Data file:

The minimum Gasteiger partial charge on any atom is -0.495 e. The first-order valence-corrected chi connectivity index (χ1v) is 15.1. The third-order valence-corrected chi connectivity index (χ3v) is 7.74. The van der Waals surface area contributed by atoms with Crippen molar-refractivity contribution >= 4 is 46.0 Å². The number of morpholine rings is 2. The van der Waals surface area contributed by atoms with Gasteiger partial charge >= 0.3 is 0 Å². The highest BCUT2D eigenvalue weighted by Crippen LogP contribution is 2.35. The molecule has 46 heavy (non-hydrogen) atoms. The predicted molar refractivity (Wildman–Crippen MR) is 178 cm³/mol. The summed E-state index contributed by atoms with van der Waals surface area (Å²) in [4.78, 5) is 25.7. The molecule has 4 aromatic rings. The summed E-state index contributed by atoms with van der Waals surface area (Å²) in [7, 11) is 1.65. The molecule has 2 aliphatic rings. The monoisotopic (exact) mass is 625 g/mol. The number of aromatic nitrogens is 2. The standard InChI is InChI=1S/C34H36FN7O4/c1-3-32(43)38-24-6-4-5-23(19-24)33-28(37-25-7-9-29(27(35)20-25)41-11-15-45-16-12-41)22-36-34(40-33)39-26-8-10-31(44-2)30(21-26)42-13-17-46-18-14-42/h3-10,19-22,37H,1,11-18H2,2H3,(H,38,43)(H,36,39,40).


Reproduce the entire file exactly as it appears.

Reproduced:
The minimum Gasteiger partial charge on any atom is -0.495 e. The first-order valence-corrected chi connectivity index (χ1v) is 15.1. The third-order valence-corrected chi connectivity index (χ3v) is 7.74. The van der Waals surface area contributed by atoms with Crippen molar-refractivity contribution >= 4 is 46.0 Å². The number of morpholine rings is 2. The van der Waals surface area contributed by atoms with Gasteiger partial charge >= 0.3 is 0 Å². The highest BCUT2D eigenvalue weighted by Crippen LogP contribution is 2.35. The molecule has 46 heavy (non-hydrogen) atoms. The predicted molar refractivity (Wildman–Crippen MR) is 178 cm³/mol. The summed E-state index contributed by atoms with van der Waals surface area (Å²) in [4.78, 5) is 25.7. The molecule has 4 aromatic rings. The summed E-state index contributed by atoms with van der Waals surface area (Å²) in [7, 11) is 1.65. The molecule has 2 aliphatic rings. The monoisotopic (exact) mass is 625 g/mol. The number of aromatic nitrogens is 2. The standard InChI is InChI=1S/C34H36FN7O4/c1-3-32(43)38-24-6-4-5-23(19-24)33-28(37-25-7-9-29(27(35)20-25)41-11-15-45-16-12-41)22-36-34(40-33)39-26-8-10-31(44-2)30(21-26)42-13-17-46-18-14-42/h3-10,19-22,37H,1,11-18H2,2H3,(H,38,43)(H,36,39,40).